Cameron Smith owed his success in the The Open Championship, his maiden major championship, to the fervent support of his fellow Australians, who cheered him on throughout the tournament at St. Andrews.
The sixth-ranked player in the world shot an incredible final round of 64 to tie the Open record of 20 strokes under par.
Smith needed every stroke since his playing companion Cameron Young ended only one shot behind him, while the fan favourite Rory McIlroy finished third on 18 under par.
Smith, when he was being presented with the Claret Jug, stated, “I had a lot of support out there, particularly the Aussie boys, you guys really kept me going out there.”
“There appeared to be a lot of you people out there, and you kept me working hard, so this one is for Australia!”
On the last nine holes of the 150th British Open, Smith performed one of the most impressive comebacks ever seen at a major event, coming from four strokes behind to win the tournament. Meanwhile, McIlroy’s winless streak at major championships continued.
Smith, who earlier this year won golf’s unofficial fifth major, The Players Championship, shot a sensational final round score of eight under 64, which included a spectacular run of five consecutive birdies from the turn. As a result, Smith became the first Australian to hoist the Claret Jug since Greg Norman in 1993. Norman was the last Australian to win the tournament in 1993.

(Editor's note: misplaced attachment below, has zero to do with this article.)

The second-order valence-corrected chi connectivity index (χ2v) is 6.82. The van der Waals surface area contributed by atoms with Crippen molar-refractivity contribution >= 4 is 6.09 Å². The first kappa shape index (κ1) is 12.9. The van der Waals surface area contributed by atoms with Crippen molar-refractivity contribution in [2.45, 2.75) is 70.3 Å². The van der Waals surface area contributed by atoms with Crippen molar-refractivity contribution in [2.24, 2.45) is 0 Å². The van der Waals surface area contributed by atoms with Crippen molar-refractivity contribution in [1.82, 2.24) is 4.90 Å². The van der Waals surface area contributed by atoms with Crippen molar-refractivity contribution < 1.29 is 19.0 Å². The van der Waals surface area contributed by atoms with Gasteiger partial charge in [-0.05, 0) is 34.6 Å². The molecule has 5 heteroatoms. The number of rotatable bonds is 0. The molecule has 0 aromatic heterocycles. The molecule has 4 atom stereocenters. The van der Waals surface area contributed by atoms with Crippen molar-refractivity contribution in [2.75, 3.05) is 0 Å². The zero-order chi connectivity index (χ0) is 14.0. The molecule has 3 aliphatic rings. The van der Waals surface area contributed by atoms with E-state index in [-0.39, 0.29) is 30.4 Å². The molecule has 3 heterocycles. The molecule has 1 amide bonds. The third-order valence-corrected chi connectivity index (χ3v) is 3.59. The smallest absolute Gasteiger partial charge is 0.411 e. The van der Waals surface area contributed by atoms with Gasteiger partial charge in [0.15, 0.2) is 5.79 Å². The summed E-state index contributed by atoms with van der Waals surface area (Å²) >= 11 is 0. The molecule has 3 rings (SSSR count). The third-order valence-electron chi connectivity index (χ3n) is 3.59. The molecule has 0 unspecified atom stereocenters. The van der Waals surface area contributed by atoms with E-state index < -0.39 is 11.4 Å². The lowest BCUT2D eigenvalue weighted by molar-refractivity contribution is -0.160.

The Queenslander, who is just 28 years old, also made history by becoming the first Australian man since Jason Day’s triumph in the PGA Championship in 2015 to win one of golf’s four major championships.
Smith’s winning total of 20 under 268 was one better than that of his playing partner Young, who made an eagle on the last hole for a score of 65 to finish alone in second place. Meanwhile, McIlroy, who was the betting favourite coming into St. Andrews, faltered at the finish to settle for third place. Smith’s total of 20 under 268 was one better than that of Young.
McIlroy began the final round with a share of the lead with Viktor Hovland, four strokes ahead of the rest of the field. An end to his eight-year major championship drought seemed to be in sight when McIlroy went two shots ahead and assumed sole possession of first place.
The Northern Irishman’s strategy of playing it safe looked to have been a success as he carded a score of two under par 70 without making a single mistake.
But in the end, luck was on Smith’s side as his all-or-nothing strategy paid off in the form of his being named Champion Golfer of the Year.